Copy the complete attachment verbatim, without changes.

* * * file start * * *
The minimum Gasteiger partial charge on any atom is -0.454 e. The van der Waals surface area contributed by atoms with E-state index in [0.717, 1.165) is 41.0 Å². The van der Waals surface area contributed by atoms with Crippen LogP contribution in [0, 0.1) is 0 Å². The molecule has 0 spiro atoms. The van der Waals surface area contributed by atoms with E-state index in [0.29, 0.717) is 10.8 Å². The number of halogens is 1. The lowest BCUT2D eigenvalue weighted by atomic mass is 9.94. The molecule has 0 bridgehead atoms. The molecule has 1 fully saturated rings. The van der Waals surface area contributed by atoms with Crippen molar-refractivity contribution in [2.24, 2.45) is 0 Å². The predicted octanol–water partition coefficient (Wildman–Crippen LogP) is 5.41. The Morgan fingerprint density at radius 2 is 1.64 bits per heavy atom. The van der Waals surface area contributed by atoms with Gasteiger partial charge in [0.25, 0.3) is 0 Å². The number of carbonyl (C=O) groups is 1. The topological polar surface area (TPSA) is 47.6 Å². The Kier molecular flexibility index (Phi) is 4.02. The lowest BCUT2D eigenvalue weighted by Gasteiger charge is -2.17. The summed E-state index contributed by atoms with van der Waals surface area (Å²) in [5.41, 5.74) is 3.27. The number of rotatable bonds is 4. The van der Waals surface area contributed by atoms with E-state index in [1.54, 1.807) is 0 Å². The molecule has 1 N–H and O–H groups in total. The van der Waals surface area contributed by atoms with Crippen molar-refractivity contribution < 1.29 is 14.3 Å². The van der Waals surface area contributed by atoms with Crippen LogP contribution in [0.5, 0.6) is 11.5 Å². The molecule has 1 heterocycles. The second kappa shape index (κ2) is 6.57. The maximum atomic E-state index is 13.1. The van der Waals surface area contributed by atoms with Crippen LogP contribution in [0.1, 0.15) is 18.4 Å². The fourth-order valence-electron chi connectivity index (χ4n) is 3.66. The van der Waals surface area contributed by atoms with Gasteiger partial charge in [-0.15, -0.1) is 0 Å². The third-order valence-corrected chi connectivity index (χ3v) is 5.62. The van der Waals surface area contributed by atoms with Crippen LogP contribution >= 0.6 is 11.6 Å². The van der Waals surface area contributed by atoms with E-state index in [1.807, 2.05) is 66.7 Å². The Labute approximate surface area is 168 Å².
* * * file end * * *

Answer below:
The minimum Gasteiger partial charge on any atom is -0.454 e. The van der Waals surface area contributed by atoms with E-state index in [0.717, 1.165) is 41.0 Å². The van der Waals surface area contributed by atoms with Crippen LogP contribution in [0, 0.1) is 0 Å². The molecule has 0 spiro atoms. The van der Waals surface area contributed by atoms with E-state index in [0.29, 0.717) is 10.8 Å². The number of halogens is 1. The lowest BCUT2D eigenvalue weighted by atomic mass is 9.94. The molecule has 0 bridgehead atoms. The molecule has 1 fully saturated rings. The van der Waals surface area contributed by atoms with Crippen molar-refractivity contribution in [2.24, 2.45) is 0 Å². The predicted octanol–water partition coefficient (Wildman–Crippen LogP) is 5.41. The Morgan fingerprint density at radius 2 is 1.64 bits per heavy atom. The van der Waals surface area contributed by atoms with Gasteiger partial charge in [0.25, 0.3) is 0 Å². The number of carbonyl (C=O) groups is 1. The topological polar surface area (TPSA) is 47.6 Å². The Kier molecular flexibility index (Phi) is 4.02. The lowest BCUT2D eigenvalue weighted by Gasteiger charge is -2.17. The summed E-state index contributed by atoms with van der Waals surface area (Å²) in [5.41, 5.74) is 3.27. The number of rotatable bonds is 4. The van der Waals surface area contributed by atoms with E-state index in [1.54, 1.807) is 0 Å². The molecule has 1 N–H and O–H groups in total. The van der Waals surface area contributed by atoms with Crippen molar-refractivity contribution < 1.29 is 14.3 Å². The van der Waals surface area contributed by atoms with Crippen LogP contribution in [0.5, 0.6) is 11.5 Å². The molecule has 1 heterocycles. The second kappa shape index (κ2) is 6.57. The maximum atomic E-state index is 13.1. The van der Waals surface area contributed by atoms with Crippen LogP contribution in [0.1, 0.15) is 18.4 Å². The fourth-order valence-electron chi connectivity index (χ4n) is 3.66. The van der Waals surface area contributed by atoms with Gasteiger partial charge in [-0.15, -0.1) is 0 Å². The third-order valence-corrected chi connectivity index (χ3v) is 5.62. The van der Waals surface area contributed by atoms with Crippen LogP contribution >= 0.6 is 11.6 Å². The van der Waals surface area contributed by atoms with E-state index in [1.807, 2.05) is 66.7 Å². The Labute approximate surface area is 168 Å².